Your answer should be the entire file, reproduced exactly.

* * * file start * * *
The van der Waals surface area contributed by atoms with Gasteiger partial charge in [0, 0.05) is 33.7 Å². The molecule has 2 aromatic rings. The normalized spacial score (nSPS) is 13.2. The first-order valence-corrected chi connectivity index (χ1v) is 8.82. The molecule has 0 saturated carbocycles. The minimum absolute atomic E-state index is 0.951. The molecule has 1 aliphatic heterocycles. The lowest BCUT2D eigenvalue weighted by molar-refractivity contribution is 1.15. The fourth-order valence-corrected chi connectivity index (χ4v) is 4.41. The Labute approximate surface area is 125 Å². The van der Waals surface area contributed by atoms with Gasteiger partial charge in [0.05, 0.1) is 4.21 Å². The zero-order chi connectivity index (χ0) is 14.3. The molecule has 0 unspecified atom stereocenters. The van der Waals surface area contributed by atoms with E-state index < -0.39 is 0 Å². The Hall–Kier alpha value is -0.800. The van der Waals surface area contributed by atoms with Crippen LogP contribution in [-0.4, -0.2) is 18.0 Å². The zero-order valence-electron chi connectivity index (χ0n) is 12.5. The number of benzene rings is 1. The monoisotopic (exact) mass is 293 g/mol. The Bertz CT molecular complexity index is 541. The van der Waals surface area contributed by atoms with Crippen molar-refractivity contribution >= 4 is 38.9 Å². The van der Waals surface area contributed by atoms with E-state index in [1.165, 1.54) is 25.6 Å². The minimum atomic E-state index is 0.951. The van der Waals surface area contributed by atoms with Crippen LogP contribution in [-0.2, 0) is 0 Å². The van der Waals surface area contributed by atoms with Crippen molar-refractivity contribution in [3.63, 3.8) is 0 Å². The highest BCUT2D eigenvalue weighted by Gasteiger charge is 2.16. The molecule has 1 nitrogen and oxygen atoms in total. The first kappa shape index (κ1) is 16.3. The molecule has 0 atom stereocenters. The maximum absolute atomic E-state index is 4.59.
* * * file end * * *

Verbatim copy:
The van der Waals surface area contributed by atoms with Gasteiger partial charge in [0, 0.05) is 33.7 Å². The molecule has 2 aromatic rings. The normalized spacial score (nSPS) is 13.2. The first-order valence-corrected chi connectivity index (χ1v) is 8.82. The molecule has 0 saturated carbocycles. The minimum absolute atomic E-state index is 0.951. The molecule has 1 aliphatic heterocycles. The lowest BCUT2D eigenvalue weighted by molar-refractivity contribution is 1.15. The fourth-order valence-corrected chi connectivity index (χ4v) is 4.41. The Labute approximate surface area is 125 Å². The van der Waals surface area contributed by atoms with Gasteiger partial charge in [0.05, 0.1) is 4.21 Å². The zero-order chi connectivity index (χ0) is 14.3. The molecule has 0 unspecified atom stereocenters. The van der Waals surface area contributed by atoms with E-state index < -0.39 is 0 Å². The Hall–Kier alpha value is -0.800. The van der Waals surface area contributed by atoms with Crippen LogP contribution in [-0.4, -0.2) is 18.0 Å². The zero-order valence-electron chi connectivity index (χ0n) is 12.5. The number of benzene rings is 1. The monoisotopic (exact) mass is 293 g/mol. The Bertz CT molecular complexity index is 541. The van der Waals surface area contributed by atoms with Crippen molar-refractivity contribution >= 4 is 38.9 Å². The van der Waals surface area contributed by atoms with E-state index in [1.165, 1.54) is 25.6 Å². The minimum atomic E-state index is 0.951. The van der Waals surface area contributed by atoms with Crippen LogP contribution in [-0.2, 0) is 0 Å². The van der Waals surface area contributed by atoms with Crippen molar-refractivity contribution in [3.63, 3.8) is 0 Å². The highest BCUT2D eigenvalue weighted by Gasteiger charge is 2.16. The molecule has 1 nitrogen and oxygen atoms in total. The first kappa shape index (κ1) is 16.3. The molecule has 0 atom stereocenters. The maximum absolute atomic E-state index is 4.59.